Gettin' Dirty

Bike tire tracks in mud, muddy trail

Making the most of mud season.

“But in the mud and scum of things, there alway, alway something sings.” —Ralph Waldo Emerson

We all know the feeling: as the air warms and the snow melts, you get those springtime butterflies in your stomach and your heart aches for your favorite trail. Triple Tree, Leverich, Bridger Foothills… after being strapped to skis or crampons all winter, you crave the freedom of trail shoes or the power of a mountain bike. No one wants to wait, but if the trails are muddy, it might be best to take a rain—er, mudcheck. That doesn’t mean you have to stay locked inside all day. Spring is full of outdoor opportunity, you just have to get a little creative.

Essential Trails
These trails and roads tend to dry out earlier than most. Rely on them for mud-free recreation.

  • Bozeman Creek
  • Springhill
  • Axtell-Anceny Road
  • Storm Castle Road
  • Hyalite Canyon Road. during vehicle closure (April 1 – May 16)
  • Bear Trap
  • Copper City
  • Lewis & Clark Caverns

Dos & Don’ts
Do get after it. Gravel roads, paved trails, or trails with good drainage are great options for hiking, running, and biking.
Don’t ignore the signs. Plodding across muddy ground causes long-term damage to the trails and surrounding areas, which is difficult and expensive to repair. If your feet or tires sink into the trail, it’s time to turn around.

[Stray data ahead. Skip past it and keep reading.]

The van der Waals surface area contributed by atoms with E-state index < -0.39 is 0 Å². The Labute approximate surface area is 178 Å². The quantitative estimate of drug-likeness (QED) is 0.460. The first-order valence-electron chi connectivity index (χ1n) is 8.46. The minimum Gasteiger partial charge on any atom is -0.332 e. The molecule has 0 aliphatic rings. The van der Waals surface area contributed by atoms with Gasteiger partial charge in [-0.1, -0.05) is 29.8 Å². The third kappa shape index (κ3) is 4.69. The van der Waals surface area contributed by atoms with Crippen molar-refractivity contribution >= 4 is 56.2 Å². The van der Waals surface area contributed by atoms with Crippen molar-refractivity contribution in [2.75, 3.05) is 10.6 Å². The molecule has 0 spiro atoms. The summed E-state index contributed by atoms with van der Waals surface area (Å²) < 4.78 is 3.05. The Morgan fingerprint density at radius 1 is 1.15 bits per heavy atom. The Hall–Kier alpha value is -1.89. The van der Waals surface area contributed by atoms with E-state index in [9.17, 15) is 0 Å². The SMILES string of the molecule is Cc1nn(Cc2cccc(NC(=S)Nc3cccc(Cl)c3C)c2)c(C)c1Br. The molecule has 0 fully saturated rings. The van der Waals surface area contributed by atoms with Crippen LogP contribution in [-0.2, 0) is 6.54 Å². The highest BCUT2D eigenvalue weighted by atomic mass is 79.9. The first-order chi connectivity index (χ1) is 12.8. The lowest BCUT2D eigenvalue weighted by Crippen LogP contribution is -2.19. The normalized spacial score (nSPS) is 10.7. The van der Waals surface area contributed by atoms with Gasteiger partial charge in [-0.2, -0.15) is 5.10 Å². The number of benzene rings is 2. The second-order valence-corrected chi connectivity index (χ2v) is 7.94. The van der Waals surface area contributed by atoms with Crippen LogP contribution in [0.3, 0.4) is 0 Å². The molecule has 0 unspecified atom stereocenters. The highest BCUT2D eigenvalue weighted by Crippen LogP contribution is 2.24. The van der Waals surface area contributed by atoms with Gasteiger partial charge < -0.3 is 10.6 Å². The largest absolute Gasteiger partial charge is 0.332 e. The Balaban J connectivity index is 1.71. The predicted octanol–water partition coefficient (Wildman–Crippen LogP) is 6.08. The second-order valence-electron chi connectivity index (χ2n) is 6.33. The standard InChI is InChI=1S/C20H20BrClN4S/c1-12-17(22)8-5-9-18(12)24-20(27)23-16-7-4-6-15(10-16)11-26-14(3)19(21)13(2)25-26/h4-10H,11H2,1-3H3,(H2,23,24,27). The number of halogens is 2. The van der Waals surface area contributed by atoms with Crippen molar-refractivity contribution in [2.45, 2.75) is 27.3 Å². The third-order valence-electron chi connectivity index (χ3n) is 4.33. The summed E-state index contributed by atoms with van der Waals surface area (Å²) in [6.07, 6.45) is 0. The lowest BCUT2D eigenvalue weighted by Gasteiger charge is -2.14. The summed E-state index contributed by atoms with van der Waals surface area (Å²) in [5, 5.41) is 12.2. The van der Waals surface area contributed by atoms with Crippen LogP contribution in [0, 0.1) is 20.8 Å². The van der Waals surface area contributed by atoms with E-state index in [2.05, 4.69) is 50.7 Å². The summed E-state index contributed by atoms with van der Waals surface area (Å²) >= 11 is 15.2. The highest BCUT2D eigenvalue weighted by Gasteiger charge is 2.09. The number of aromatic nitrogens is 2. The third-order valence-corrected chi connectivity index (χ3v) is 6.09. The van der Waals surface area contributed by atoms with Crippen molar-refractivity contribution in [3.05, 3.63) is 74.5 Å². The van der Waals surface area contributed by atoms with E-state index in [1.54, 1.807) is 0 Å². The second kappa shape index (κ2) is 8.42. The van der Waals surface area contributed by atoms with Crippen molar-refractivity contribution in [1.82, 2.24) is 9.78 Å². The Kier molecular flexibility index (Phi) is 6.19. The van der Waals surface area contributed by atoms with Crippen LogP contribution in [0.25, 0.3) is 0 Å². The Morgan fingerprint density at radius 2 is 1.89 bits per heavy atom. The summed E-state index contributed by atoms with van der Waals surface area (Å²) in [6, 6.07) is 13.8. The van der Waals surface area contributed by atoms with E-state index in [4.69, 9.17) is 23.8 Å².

Do stick to the trail. If you come across a muddy section on an otherwise dry trail, jump over it or create a makeshift bridge.
Don’t go off-trail to avoid muddy sections. This tramples vegetation and widens the path, both of which cause erosion and degradation of the trail.

Do steward the trails. If you notice water running or pooling on a trail, identify the cause and take a moment to clear the debris. Or, volunteer with local trail crews through organizations such as Gallatin Valley Land Trust, Southwest Montana Mountain Bike Association, and Montana Conservation Corps.
Don’t complain about the quality of trails if you don’t do your part to take care of them. Bozeman’s extensive trail system is a community effort. Know the trail etiquette, be kind to others, and help out when you can.

Scratch the Itch
Resist the urge to traipse through ankle-deep muck on your favorite trail. If you absolutely must get out, look for south- or west-facing trails with greater sun exposure. Go early in the morning when any remaining wet spots are still frozen. And, as always, common sense is your friend. Assess the conditions and be considerate.

Lean into Shoulder Season
Rather than dreading the early-spring lull, use this time to seek out new, enjoyable pastimes:

  • Strap skis to your pack and search for lingering patches of snow deep in the backcountry
  • Charge the raging spring runoff in a new type of watercraft (paddleboard, anyone?)
  • Poke around the woods looking for sheds of deer, elk, and moose
  • Forage for morel mushrooms and then cook them up with elk backstrap
  • Read a book on the patio—an actual book, with your phone turned off
  • Relax at a brewery with friends, enjoying the simple pleasure of sunshine on your face

Hit the Road
Take a weekend trip to drier areas such as Helena, Dillon, or central Montana. The Beaverhead-Deerlodge National Forest has hundreds of miles of relatively low-elevation dirt roads that make for phenomenal spring gravel riding. Alternatively, make a break for Glacier National Park to either ride or run Going-to-the-Sun Road, before it opens to vehicles for the summer.